2) That most fun race of the year is The Baker's Dozen Half Marathon on December 14th. I'm the race director and we have just confirmed that Oprah will be running the race with Dr. Phil. Going to be epic! Thursday is the last day to sign up before late registration. Check out the race website HERE or the Facebook page HERE. Enormous bling provided. See you there!

Wednesday, November 6, 2013

I'm Speaking At St. George Running Center Next Week

I wanted to tell you about a fun event coming up next week. I'll be speaking at St. George Running Center in southern Utah next Thursday, November 14th at 7:15pm. The topic is A Beginner's Guide to Trail and Ultra Running. This is my all time favorite running store so I'm excited to go hang out for the evening. Here is the picture they made up for their Facebook page:

I'll plan to cover fears and benefits of trail running, gear, and suggestions for local trails. Then we'll tackle ultras: nutrition and hydration, training, resources, and some of my recommendations for races.

UltrAspire and Tailwind Nutrition will hook up some giveaways and I'll also bring a free entry to the Baker's Dozen Half Marathon to give away.

St. George Running Center is located at:
2736 E. Red Cliffs Drive
St. George, UT 84790
(435) 628-7766

I'd love to see you there!

Monday, November 4, 2013

The Reason I Love Running

Thankfully recovery has been splendid since running the 101 miles at Javelina Jundred a little over a week ago. Let me tell you something. I LOVE the grueling challenge and reward that comes from these ultramarathons. I LOVE running on trails surrounded by stunning scenery. But as much as I love those things, I also LOVE the people I've come to know out on the trails.

Hours and hours (or days and days) out on a trail with someone builds bonds more deeply than I've seen anywhere else. The Javelina Jundred felt like a big reunion and made this race so special to me. I'd like to share with you some of the wonderful people I spent time with over the weekend. Each of them played a part in helping me get to that finish line.

I spent more than 24 hours - more than 80 miles out on the trail with my amazing friend Catherine. I can't imagine how different my race would have been without her. This is Catherine with her awesome husband Kacey and mom Mary Ann.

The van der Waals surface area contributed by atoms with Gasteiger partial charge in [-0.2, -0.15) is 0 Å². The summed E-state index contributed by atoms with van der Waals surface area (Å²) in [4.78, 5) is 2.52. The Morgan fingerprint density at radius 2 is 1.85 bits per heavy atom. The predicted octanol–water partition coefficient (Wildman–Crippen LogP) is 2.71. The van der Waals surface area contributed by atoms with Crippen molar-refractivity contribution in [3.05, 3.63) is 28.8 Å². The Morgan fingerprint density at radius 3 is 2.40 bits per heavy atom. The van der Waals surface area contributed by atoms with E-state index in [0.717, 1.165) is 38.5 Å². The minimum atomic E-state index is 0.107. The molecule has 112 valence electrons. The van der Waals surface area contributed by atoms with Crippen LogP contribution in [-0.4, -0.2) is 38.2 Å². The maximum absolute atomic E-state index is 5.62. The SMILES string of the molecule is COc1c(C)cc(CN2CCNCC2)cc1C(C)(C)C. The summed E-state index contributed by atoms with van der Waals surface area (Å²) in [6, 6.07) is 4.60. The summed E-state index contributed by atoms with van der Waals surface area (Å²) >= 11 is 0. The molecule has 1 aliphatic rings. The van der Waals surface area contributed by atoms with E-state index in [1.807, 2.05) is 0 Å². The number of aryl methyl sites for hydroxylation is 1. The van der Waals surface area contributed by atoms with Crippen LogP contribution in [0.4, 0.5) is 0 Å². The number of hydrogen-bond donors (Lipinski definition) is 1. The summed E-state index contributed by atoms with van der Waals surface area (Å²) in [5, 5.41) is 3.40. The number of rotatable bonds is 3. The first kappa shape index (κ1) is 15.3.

We went to Target in Arizona one night. I was over looking at shirts when my son ran up and said "Dad! Some people recognized me and mom from your blog and want to meet you!" So great to meet Martin and Karen from St. Louis!

Very crazy but we were at Target getting groceries again the next day - and these two great women came up and said they read the blog and were in town for the race. Meet Jan and Linda from Seattle:

At packet pickup I met up with Maria Walton. Caballo Blanco was the center of the story in the book Born To Run. It was a shock when Caballo died while running on a trail last year. Maria was Caballo's girlfriend. It meant a lot to meet someone with such a personal connection to Caballo whose story first sparked my interest in ultras.

I got together with Tony Nguyen - also known as Endorphin Dude. Legend. His quote: "When life dealt me lemons, I mixed them up with Cytomax, took a shot of Gu and ran!"

On race morning I caught up with Emily from RunEMZ. She runs 24 hours on a treadmill for fun.

I can't count how many races or training runs I've done with Kelly Agnew from Slipping Slowly Into Pain. And his wife Jo is a PRO on crewing for a race. She could write a book on how to crew a race. Kelly got 8th place at the race!

And then the race started. Out on the course I talked with Jay Danek who worked the Jackass Junction aid station all sweltering day. Jay is author of the excellent book Got To Live. (You can read a review I wrote for the book HERE.) Jay and the rest of the race volunteers were beyond incredible.

After the first loop we arrived back at Jeadquarters and I had a chance to talk for a bit with Jimmy Dean Freeman. This guy is an ultrarunning motivational speaking wizard. He has got some awesome podcasts on Trail Runner Nation. I was happy to have some of his running mojo rub off on me.

In the middle of the sweltering desert I met Kit Brazier. We've been Facebook friends so it was nice to meet in person and have someone familiar to cheer for on the loops. She was having a rough day on the trail but every single time I saw her she was smiling and so positive. What a great example to everyone. Our world needs more people like Kit.

Me and Catherine were fortunate to have my friend Kristin pace us for 15 miles. Not only did Kristin help get us through the middle of the night but she stayed around for many, many hours afterward to see the race finish. How awesome.

And finally, my favorite people of all - my awesome family. My wife Mel and son Jackson volunteered all day and were there to support my race. I'm so thankful for them.

The people - the fellow runners and volunteers - are what really makes this sport so amazing. More than a feeling of competition, these races have a feeling of compassion and community. We are all there to help each other get to the finish line. This is why I love running.